Our anti-corruption efforts yielding results – Gov’t
Government says its fight against corruption cannot be described as “totally lost” as recent corruption reports show improved scores.
The Minister for Information, Kojo Oppong Nkrumah, made this statement on Sunday while addressing the media.
He said the government is committed to follow through with the anti-corruption fight and do more.
The 2019 global Corruption Perception Index ranked Ghana 80 out of 180 countries with a score of 41, the same score as 2018, slightly below the global average.
Kojo Oppong Nkrumah noted that although there’s more to be done in the fight against corruption, he said data shows that the government’s efforts so far are yielding significant results.
“The Government of Ghana pledges to continue with the recent efforts that have led to improved scores in the recently released corruption perception index and the global corruption barometer. There is still a lot of work but the numbers are speaking for themselves. 2015, 76% were of the view that corruption was increasing, by 2019, only 33% hold that view so when someone goes around and say that the fight has totally been lost, that is not the view as the data shows when the experts conduct the survey,” he said.
While the government touts the development as being on the right track, the opposition National Democratic Congress (NDC) said the latest score on the Corruption Perception Index (CPI) signifies President Nana Akufo-Addo’s failed fight against corruption.
The party in a statement signed by its National Communication Officer, Sammy Gyamfi said the drop by two places on the index is a dent on Ghana’s reputation.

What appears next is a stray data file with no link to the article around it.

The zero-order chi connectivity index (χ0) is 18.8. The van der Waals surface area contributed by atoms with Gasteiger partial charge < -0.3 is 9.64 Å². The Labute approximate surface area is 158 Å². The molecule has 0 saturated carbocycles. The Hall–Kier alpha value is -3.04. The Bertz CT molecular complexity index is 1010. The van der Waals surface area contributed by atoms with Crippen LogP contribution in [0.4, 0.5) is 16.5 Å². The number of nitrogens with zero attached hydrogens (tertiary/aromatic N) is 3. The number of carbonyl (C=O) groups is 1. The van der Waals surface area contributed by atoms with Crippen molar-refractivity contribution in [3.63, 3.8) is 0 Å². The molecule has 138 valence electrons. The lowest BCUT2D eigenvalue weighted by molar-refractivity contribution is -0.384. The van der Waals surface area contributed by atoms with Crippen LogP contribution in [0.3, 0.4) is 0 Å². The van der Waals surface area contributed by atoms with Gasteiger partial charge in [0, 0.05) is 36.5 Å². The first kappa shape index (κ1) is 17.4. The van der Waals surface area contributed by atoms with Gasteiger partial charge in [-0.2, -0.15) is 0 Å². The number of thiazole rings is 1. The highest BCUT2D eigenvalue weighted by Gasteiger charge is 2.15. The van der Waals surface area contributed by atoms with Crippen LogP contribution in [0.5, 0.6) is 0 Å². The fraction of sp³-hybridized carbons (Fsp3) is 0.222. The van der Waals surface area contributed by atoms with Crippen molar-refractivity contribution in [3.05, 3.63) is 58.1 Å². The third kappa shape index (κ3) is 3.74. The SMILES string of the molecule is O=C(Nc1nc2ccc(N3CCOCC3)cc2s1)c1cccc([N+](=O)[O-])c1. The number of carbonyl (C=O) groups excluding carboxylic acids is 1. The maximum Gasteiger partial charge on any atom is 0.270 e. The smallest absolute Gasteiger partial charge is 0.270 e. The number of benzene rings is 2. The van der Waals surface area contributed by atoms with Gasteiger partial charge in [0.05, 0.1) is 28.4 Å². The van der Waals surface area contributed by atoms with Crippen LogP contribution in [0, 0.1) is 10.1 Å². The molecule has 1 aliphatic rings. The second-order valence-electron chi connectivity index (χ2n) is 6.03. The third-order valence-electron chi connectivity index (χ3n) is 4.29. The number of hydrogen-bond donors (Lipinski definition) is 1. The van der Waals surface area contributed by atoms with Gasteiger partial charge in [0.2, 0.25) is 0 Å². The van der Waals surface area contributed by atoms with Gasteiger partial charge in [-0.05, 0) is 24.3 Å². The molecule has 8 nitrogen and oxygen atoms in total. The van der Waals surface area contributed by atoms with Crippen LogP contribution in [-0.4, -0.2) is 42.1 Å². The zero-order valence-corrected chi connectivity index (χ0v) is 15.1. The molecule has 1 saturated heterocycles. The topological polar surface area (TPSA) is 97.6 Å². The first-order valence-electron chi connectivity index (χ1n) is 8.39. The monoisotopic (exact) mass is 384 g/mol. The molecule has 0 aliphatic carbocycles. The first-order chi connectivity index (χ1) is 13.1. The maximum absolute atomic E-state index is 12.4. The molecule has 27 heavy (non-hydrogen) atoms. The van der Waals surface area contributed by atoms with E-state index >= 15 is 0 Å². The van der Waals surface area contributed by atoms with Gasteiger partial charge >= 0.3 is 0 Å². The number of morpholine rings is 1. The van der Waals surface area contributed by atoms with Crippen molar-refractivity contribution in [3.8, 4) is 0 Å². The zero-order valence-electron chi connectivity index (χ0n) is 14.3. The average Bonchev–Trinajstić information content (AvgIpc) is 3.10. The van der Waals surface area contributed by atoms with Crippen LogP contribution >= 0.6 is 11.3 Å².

“These latest results of the CPI highlight President Akufo-Addo’s failed fight against corruption in Ghana, as the country could not improve upon its paltry score of 41 points recorded in 2018. According to the latest survey, Ghana ranked dropped from an already low ranking of 78 to 80 out of 180 countries, thereby achieving the unenviable feat of being behind countries such as Namibia, Senegal and Rwanda in the fight against corruption.”
“Our drop of two (2) places on the latest Corruption Perception Index (CPI), is yet another dent on Ghana’s reputation and a testament to the endemic corruption that has engulfed the Akufo-Addo government. This latest CPI confirms the recent Afrobarometer survey findings by the Ghana Center for Democratic Development (CDD), that 53% of Ghanaians think that corruption has worsened under the Akufo-Addo-led government.”
In the latest index, Denmark and New Zealand top with 87 points each. Syria, South Sudan, and Somalia were at the bottom of the Index with 13, 12 and 9 points respectively.
The highest-scoring region was Western Europe and European Union with an average score of 66, while the lowest scoring region was Sub Sahara Africa, with an average score of 32.
In 2015, Ghana scored 47 and in 2016, came down to 43. In 2017, it recorded the worst performance with an average score of 40 out of 100 and rose marginally to 41 in 2018 and maintained that figure in 2019.
Even though Ghana performed better than neighbouring Burkina Faso as well as Lesotho, the country could not catch up with countries like South Africa, Senegal, São Tomé and Principe that scored better than Ghana in 2018.